And no, I am not joking. I currently refuse to buy any games with this level of DRM in them. I sucks to not play some games with my less and “committed to putting your money where you mouth is” friends but in a way, they still suffer for them having one less friend to play with.

I am working on a game myself… it will be DRM free, I would rather someone pirate it than to not play it at all.

Chuck says:


This really is a perfect microcosm of everything wrong with DRM. On the one hand, the PR response is excellent. On the other, the fact that it’s so easy for DRM to be left out of a game – accident or not – shows just how much of a poorly-designed afterthought even this “best DRM ever” actually is. That you can “forget” to include it and the game runs fine speaks VOLUMES about how truly poorly integrated the code for the DRM is with the code for the game itself.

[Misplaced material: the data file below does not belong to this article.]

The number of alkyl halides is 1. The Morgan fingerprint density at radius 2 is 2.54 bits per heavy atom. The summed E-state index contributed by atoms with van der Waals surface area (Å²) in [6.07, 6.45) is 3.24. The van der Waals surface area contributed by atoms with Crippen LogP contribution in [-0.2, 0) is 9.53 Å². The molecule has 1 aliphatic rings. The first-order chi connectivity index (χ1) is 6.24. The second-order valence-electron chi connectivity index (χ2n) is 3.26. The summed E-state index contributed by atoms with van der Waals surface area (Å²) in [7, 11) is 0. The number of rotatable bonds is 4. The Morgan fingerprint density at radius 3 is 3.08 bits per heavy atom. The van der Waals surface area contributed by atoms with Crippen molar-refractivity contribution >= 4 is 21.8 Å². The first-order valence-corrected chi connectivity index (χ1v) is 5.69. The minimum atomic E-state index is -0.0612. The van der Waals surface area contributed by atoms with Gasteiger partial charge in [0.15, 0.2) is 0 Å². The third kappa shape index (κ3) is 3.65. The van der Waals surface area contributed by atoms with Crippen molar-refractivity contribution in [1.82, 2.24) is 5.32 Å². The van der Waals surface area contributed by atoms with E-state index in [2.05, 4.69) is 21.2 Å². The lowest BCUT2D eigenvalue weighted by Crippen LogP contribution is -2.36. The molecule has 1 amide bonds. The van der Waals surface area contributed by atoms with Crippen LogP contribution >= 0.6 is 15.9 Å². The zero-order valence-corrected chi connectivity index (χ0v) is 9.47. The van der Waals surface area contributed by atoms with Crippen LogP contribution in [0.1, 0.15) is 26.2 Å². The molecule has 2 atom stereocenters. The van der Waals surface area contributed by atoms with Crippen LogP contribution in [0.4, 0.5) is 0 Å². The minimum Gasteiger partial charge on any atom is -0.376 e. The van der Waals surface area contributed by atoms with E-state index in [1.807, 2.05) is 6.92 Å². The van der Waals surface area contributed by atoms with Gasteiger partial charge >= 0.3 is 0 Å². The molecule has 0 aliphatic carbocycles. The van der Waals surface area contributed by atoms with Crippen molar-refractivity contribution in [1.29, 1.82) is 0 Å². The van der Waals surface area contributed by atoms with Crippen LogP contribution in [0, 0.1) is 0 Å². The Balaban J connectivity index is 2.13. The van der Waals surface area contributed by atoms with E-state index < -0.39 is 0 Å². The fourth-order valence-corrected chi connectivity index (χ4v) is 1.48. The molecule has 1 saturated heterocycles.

This, in turn, means that there’s absolutely NOTHING (aside from maybe contractual things) preventing EVERY game ever released with this crap releasing a patch that simply removes the DRM outright. If it can be omitted “accidentally” then it’s trivial to patch it out intentionally.

For what it’s worth, The Secret World, another Funcom title, is one of the best MMO’s I’ve ever played. The controls are an even split between WoW and TERA (tab targeting but with active dodging) and the setting is the absolute best take on Lovecraftian Horror I’ve literally ever seen in a video game. If you feel like supporting them without installing this DRM crap on your system, give TSW a try.

tl;dr the best way to make your game pirate-proof is to just make it so awesome people feel guilty not buying it. Same thing as everything else on Techdirt: Just Make A Better Product, Stupid.

Reason (profile) says:

I was not interested in this game, might of picked it up on sale or just got excited and buy for full price, but since it uses DRM rubbish, i will not. I boycott anyting that uses Denuvo because i dont want my money wasted on something that ruins modding, instead of adding content to the actual game.

I, personally, dont care about piracy, and it does nothing for my interests to burden me with some DRM crap.